Police-style Manhunt Tracks Down Gambler who Missed Out on $230,000 Slots Jackpot

15 Feb

An Arizona man’s $230,000 slots jackpot windfall almost never was after a malfunction left both him and the casino believing he hadn’t won. It took an investigation involving surveillance footage, witness interviews, and rideshare data analysis to finally track the gambler down and pay him his due!

The incredible story was revealed this month by the Nevada Gaming Control Board (NGCB) when they announced in a press release that they had “secured the collection of a $229,368.52 jackpot”.

The lucky winner was Robert Taylor, but he was completely unaware for several weeks that he was being hunted down.

It all began when the Arizona man and his family were in Vegas, and Robert was playing a progressive slot machine at the Treasure Island Hotel and Casino.

“On the evening of January 8, 2022, casino patron Robert Taylor … appeared to hit a jackpot on a progressive slot machine at Treasure Island Hotel & Casino.”

The slot screen showed the message, “Resolving progressive prize. Please wait,” but the Taylor family had dinner reservations and left the casino, unaware that the machine glitch was worth a fortune.

“He left the casino thinking the machine had malfunctioned and that he had not won,” NGCB chief of enforcement, James Taylor, told reporters.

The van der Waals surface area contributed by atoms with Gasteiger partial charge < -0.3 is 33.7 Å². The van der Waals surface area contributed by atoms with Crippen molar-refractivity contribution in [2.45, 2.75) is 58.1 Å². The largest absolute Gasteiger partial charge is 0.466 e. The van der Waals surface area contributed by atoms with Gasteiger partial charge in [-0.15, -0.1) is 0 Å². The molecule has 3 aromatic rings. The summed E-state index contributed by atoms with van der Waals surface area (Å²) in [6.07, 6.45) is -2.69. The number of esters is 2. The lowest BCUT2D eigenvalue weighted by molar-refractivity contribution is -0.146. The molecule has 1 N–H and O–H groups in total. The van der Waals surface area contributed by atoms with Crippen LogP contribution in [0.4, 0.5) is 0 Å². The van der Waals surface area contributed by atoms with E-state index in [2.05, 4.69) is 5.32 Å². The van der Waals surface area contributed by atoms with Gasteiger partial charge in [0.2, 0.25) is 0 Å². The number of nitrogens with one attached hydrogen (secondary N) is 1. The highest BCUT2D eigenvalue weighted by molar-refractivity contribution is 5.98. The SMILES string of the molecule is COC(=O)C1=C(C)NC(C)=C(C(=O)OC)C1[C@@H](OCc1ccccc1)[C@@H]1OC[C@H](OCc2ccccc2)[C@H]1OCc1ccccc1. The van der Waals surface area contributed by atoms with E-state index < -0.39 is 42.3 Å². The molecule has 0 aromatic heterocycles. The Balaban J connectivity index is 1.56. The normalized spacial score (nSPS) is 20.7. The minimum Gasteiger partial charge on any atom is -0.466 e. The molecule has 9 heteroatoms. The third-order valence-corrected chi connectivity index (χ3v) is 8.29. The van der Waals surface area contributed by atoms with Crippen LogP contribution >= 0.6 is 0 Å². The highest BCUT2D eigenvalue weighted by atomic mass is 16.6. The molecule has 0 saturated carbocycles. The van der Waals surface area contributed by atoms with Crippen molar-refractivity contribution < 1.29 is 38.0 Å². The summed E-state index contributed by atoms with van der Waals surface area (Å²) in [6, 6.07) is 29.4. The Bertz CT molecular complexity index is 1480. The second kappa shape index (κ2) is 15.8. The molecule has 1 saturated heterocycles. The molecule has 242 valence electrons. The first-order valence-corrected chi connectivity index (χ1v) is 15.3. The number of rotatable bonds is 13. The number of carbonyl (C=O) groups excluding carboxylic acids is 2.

No relation to the man who’d just won and walked out on $230,000, James Taylor explained to the Washington Post that casino staff paid Robert Taylor the $40 credit he had in the machine when it malfunctioned.

It was only two days’ later, when technicians fixed the machine, that the jackpot score came to light, and theNGCB team launched a manhunt that resembled a police crime investigation, but with a thankfully happier outcome.

“The Board initiated an extensive investigation, conducted by multiple agents of the Board’s Enforcement Division, to obtain the identity of the patron,” stated the press release. It added: “The investigation included the review of multiple hours of surveillance footage across multiple gaming properties, numerous witness interviews, a study of electronic purchase records, and the analysis of rideshare data obtained from the Nevada Transportation Authority and a rideshare company.” “We did a lot,” James Taylor explained, adding: “It took a while. It wasn’t overnight.”

In fact, it was three weeks before they could trace the Arizona man down, CCTV proving fruitless and James Taylor explaining:

“At that point, we didn’t think we could identify the person.”

The first breakthrough came when it was discovered that the family had used a ride-hailing service – “our Hail Mary pass” as James Taylor described it.

The credit card payment for the ride led NGCB investigators to Robert Taylor in Arizona, who managed to satisfy the board that it was indeed he who had been playing the malfunctioning machine.

Robert was invited back to Treasure Island to pick up his $229,368.52 jackpot prize, while his namesake at the NGCB singled out Agent Dan Nuqui for his role in the investigation.

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